Tourism to Antarctica is rising, according to the International Association of Antarctica Tour Operators (IAATO). The association says 34,316 tourists traveled with its member operators in the 2012-2013 season, which concluded in April, up from 26,519 the previous year. Several factors were responsible, including an increase in voyages by cruise-only operators – where no landings ashore are offered – from five to seven, accounting for 9,070 passengers and approximately 5,000 more than the previous year.
The numbers of passengers in 2009-10 and 2010-11 were 36,881 and 33,824 respectively. In the 2007-08 season, IAATO operators transported 45,213 visitors to the seventh continent. The association estimates that in the 2013-14 season, IAATO operators will carry 35,354 passengers to Antarctica, a 3-percent increase over 2012-2013.
The figures were released at the association’s 24th annual meeting in Punta Arenas, Chile, in April. More than 130 members, invited guests and IAATO staff from 20 countries participated in the meeting. Punta Arenas had been selected as the site following an invitation last year from Camilo Sanhueza, director of the Antarctic Division of the Chilean Foreign Ministry, and SERNATUR, the Chilean National Tourism Service. Sanhueza said both the Chilean government and IAATO place emphasis on environmental stewardship and well-managed tourism in the Antarctic region.
IAATO, which is based in Providence, Rhode Island, U.S., says its mission is to advocate and practice safe and environmentally responsible private-sector travel to the Antarctic. Growth was also seen in the tourism segment that includes traditional small and medium-size expedition ships and yachts – all carrying 500 or fewer passengers and conducting landings – from 20,271 to 23,305 passengers. Numbers increased in the air-cruise category, up from 860 during 2011-12 to 1,587 for the season just ended. Air-land tourism declined more than 30 percent from 516 to 354 visitors during the 2012-13 season.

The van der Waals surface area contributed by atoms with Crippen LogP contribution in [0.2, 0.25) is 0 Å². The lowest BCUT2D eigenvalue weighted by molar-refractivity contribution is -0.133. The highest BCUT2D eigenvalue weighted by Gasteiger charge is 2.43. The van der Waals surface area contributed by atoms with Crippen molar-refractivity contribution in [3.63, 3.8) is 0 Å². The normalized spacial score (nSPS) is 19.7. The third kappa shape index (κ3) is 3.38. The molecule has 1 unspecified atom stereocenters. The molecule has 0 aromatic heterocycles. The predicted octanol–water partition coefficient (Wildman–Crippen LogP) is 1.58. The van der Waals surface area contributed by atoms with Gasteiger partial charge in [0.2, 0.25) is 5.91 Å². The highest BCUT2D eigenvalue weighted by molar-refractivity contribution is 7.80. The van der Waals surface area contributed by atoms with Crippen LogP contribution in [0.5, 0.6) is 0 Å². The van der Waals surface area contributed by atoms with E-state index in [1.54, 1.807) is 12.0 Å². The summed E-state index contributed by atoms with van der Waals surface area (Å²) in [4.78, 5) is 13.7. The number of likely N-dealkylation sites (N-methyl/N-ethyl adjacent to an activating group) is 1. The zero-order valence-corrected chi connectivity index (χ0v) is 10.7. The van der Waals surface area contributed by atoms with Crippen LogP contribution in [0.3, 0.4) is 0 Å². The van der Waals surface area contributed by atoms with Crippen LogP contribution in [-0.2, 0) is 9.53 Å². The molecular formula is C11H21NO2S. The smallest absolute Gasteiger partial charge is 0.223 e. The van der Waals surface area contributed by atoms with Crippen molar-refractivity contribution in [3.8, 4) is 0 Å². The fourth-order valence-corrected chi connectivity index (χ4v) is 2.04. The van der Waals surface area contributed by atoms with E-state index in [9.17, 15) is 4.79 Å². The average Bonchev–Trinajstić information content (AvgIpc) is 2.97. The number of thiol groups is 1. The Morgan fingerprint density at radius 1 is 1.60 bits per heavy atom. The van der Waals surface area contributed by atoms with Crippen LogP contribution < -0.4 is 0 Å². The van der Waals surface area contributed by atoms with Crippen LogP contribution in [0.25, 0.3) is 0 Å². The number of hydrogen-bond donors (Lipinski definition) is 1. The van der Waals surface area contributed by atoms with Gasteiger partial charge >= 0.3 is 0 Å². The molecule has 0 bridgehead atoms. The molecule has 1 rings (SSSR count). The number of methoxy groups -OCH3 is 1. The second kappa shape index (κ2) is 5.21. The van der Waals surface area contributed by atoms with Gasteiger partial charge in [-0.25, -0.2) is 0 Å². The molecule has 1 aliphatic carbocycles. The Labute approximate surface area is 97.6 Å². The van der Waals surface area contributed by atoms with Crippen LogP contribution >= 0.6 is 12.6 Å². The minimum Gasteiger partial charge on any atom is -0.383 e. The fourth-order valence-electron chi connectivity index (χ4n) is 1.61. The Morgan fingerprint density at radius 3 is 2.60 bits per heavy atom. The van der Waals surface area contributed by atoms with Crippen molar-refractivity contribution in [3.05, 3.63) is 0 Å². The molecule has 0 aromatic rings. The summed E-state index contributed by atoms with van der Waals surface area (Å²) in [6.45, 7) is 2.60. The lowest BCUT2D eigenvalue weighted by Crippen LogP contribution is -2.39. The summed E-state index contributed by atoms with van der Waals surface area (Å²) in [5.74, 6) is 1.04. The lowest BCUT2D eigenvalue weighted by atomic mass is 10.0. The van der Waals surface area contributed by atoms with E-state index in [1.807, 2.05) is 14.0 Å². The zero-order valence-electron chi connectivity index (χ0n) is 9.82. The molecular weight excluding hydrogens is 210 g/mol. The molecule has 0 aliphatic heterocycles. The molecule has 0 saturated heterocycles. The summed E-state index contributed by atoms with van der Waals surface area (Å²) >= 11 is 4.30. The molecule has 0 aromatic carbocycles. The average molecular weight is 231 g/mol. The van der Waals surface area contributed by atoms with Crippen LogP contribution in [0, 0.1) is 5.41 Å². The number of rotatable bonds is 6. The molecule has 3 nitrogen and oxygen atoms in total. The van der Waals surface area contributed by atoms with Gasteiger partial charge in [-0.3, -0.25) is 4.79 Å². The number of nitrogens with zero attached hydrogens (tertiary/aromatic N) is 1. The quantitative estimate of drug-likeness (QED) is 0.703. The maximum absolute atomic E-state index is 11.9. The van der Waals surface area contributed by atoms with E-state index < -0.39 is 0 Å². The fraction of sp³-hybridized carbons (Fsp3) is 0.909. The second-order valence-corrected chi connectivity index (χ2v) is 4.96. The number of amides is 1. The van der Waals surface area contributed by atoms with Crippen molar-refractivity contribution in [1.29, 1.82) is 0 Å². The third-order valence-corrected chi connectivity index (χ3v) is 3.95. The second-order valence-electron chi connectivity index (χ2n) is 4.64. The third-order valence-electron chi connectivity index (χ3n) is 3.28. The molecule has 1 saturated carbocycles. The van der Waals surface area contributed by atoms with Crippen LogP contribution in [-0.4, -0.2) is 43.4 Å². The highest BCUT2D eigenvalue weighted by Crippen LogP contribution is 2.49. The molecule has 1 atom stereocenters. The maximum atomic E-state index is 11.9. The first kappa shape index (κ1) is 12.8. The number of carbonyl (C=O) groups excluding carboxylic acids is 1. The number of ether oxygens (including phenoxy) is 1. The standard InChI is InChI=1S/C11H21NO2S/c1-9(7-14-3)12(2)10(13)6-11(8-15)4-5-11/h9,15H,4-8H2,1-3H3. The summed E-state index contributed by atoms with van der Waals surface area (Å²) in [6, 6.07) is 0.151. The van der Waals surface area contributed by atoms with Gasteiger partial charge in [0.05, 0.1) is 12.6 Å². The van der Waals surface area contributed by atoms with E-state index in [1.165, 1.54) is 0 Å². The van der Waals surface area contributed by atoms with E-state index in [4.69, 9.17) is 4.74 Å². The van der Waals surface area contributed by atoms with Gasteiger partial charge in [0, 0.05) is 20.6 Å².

IAATO’s Administrative Director Steve Wellmeier said the increases in 2012-13 were accurately estimated and reported by the membership a year ago and reflected continued interest in Antarctic tourism. For next season, those tourism categories where passengers go ashore – traditional small and medium-size expedition ships and yachts, all carrying 500 or fewer passengers – are expected to remain flat, growing slightly from 23,305 to 23,348 visitors. Numbers also will remain virtually unchanged in the air-cruise category: 1,587 for the season just ended compared to 1,588 estimated for 2013-14.
Cruise-only tourism, aboard 500-plus passenger vessels with no passengers going ashore, is expected to increase about 9 percent, from 9,070 to 9,920, although the number of voyages remains the same, seven. Air-land tourism with deep-field excursions and expeditions is also projected to increase from 354 visitors transported inland last season to 498 for the 2013-14.
IAATO, founded in 1991, says its mission also involves developing and implementing operational standards that mitigate environmental impacts. These include site selection criteria, ship scheduling, passenger-staff ratios, shore visits, marine wildlife watching guidelines, wilderness etiquette, garbage policy, emergency medical evacuation procedures and contingency plans.
|IAATO Antarctic tourism segment||2011-12||2012-13||2013-14 estimate|
|Seaborne traditional – with landings||20,271||23,305||23,348|
|Seaborne cruise-only – no landings||4,872||9,070||9,920|
|Air / cruise||860||1,587||1,588|
|Air / land (deep field)||516||354||498|